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Issue: November 2019
'To eat less soya, eat more of it. The paradox bites only on those who are unaware of how much soya is contained in the meat they eat'
Don’t venerate the nation state
‘The nation state is not the endpoint of history, nor is it even a basic fact of human history’
The Eeyore of French letters
'Houllebecq's novel Serotonin is yet another specimen of the thriving industry of déclinisme — disenchantment with neoliberal woes and political correctness'
A view from the ramparts
The West spends too much money on weapons and too little time on promoting its real strength: ideas
Points East & West
The real Russian church rises
A public letter by Orthodox parish clergy defies the secular and ecclesiastical hierarchy
Against all odds
'When the whole nation is taking a huge punt on whether (or how) to leave the EU, a gambler’s memoirs are timely'
Three cheers for “white saviours”
'You have to prove you have the knowledge/expertise/ experience to be allowed to step outside your own culture. To whom, I wonder, do you have to prove this?'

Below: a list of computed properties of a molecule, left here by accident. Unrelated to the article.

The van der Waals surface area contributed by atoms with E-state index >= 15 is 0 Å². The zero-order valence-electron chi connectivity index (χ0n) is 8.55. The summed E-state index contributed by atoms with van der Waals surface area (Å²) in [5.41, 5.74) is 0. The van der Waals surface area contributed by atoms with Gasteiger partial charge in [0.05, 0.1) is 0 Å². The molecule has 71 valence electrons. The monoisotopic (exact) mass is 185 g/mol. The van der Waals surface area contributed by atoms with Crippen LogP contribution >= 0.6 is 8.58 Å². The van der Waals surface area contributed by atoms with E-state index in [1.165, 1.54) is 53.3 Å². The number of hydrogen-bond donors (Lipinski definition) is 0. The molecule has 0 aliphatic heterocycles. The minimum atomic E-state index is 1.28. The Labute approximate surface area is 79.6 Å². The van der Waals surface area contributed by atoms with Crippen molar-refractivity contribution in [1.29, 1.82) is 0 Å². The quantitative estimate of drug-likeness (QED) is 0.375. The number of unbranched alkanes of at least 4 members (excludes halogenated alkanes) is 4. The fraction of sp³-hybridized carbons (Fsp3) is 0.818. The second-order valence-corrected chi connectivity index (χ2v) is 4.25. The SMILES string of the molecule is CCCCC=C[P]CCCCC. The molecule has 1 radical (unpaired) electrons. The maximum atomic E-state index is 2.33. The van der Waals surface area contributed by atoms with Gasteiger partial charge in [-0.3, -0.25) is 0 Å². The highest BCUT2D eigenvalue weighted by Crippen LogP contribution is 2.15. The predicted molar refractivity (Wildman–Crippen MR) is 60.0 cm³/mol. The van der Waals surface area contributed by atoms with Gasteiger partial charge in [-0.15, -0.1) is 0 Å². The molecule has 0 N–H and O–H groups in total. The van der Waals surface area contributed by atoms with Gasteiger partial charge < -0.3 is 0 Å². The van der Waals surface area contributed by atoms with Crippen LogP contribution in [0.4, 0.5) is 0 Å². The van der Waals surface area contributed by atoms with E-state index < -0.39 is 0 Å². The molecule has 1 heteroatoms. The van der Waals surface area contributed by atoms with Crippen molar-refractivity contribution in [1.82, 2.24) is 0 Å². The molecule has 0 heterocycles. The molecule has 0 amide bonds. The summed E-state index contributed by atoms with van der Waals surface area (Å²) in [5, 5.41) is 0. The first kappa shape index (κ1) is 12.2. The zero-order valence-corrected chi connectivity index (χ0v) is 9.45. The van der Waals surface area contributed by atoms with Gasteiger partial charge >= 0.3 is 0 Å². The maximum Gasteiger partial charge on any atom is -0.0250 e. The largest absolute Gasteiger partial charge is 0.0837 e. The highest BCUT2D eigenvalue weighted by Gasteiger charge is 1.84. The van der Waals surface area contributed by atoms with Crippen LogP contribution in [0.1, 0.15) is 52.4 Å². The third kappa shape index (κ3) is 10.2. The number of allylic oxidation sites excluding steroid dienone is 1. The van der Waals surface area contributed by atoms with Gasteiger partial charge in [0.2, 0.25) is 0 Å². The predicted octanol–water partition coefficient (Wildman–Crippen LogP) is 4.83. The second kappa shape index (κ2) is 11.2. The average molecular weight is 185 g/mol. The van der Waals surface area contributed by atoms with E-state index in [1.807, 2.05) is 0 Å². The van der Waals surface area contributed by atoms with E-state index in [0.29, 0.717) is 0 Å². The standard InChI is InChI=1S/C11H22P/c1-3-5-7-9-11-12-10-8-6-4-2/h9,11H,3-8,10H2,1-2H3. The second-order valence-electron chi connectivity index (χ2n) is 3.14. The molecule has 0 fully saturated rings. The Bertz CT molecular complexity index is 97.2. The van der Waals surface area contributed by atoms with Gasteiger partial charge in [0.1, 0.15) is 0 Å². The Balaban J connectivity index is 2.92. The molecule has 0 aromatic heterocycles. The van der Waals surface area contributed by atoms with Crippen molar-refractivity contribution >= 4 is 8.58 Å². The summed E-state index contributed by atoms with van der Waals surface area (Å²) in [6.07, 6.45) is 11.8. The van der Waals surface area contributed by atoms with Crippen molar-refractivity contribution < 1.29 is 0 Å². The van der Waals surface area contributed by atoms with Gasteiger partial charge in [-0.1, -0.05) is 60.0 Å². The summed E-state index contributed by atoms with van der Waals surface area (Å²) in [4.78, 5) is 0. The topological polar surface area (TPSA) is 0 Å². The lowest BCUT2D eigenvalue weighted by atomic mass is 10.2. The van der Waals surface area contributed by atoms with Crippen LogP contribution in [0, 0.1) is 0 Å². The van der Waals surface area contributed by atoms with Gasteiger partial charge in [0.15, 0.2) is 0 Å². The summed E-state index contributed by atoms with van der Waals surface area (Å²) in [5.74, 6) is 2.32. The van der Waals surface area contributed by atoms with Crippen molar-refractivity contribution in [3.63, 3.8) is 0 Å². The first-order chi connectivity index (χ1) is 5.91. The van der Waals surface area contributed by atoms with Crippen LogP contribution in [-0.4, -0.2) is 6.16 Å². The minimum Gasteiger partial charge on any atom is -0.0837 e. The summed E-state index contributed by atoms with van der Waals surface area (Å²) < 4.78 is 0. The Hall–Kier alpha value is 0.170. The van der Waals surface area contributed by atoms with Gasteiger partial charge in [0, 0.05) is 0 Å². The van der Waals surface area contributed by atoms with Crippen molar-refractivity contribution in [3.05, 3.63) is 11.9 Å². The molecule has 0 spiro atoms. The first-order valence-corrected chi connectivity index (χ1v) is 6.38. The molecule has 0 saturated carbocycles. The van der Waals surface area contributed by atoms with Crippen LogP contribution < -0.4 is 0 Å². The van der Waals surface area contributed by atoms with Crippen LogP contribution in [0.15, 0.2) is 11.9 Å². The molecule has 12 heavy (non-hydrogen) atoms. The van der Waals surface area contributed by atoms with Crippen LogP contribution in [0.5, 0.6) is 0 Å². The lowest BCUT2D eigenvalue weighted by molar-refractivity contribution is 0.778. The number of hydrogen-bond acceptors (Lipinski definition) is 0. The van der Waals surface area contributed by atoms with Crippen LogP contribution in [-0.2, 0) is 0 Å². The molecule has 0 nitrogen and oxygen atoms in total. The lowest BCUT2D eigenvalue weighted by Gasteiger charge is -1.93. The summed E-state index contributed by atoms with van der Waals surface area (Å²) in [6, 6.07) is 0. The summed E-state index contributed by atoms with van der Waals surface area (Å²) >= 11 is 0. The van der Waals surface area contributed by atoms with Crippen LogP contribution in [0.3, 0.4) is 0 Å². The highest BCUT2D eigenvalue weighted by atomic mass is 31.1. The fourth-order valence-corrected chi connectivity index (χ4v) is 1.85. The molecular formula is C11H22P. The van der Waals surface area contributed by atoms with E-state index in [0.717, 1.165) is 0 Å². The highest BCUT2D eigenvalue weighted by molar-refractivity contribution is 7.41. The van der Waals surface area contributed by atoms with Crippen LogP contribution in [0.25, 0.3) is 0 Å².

Islam’s cities: tolerant, cosmopolitan and curious
A spirit of openness and inquiry once characterised the great metropolises of the Muslim world. No longer
The Soong sisters lives were sewn into the dramatic tapestry of China’s modern history, but in this saga there is nobody with whom to sympathise or identify
Breakfast, diabetes research, and the right to make bad jokes
'The Today Programme will survive John Humphrys leaving but will we all survive the death of the right to make poor jokes?'
An autumn note
“For many, the end of this uneasy year cannot come quickly enough”
An ordinary killing
Ian Cobain’s book uses the killing of Millar McAllister to paint a meticulous portrait of the Troubles
John Mullan elucidates the genius of Charles Dickens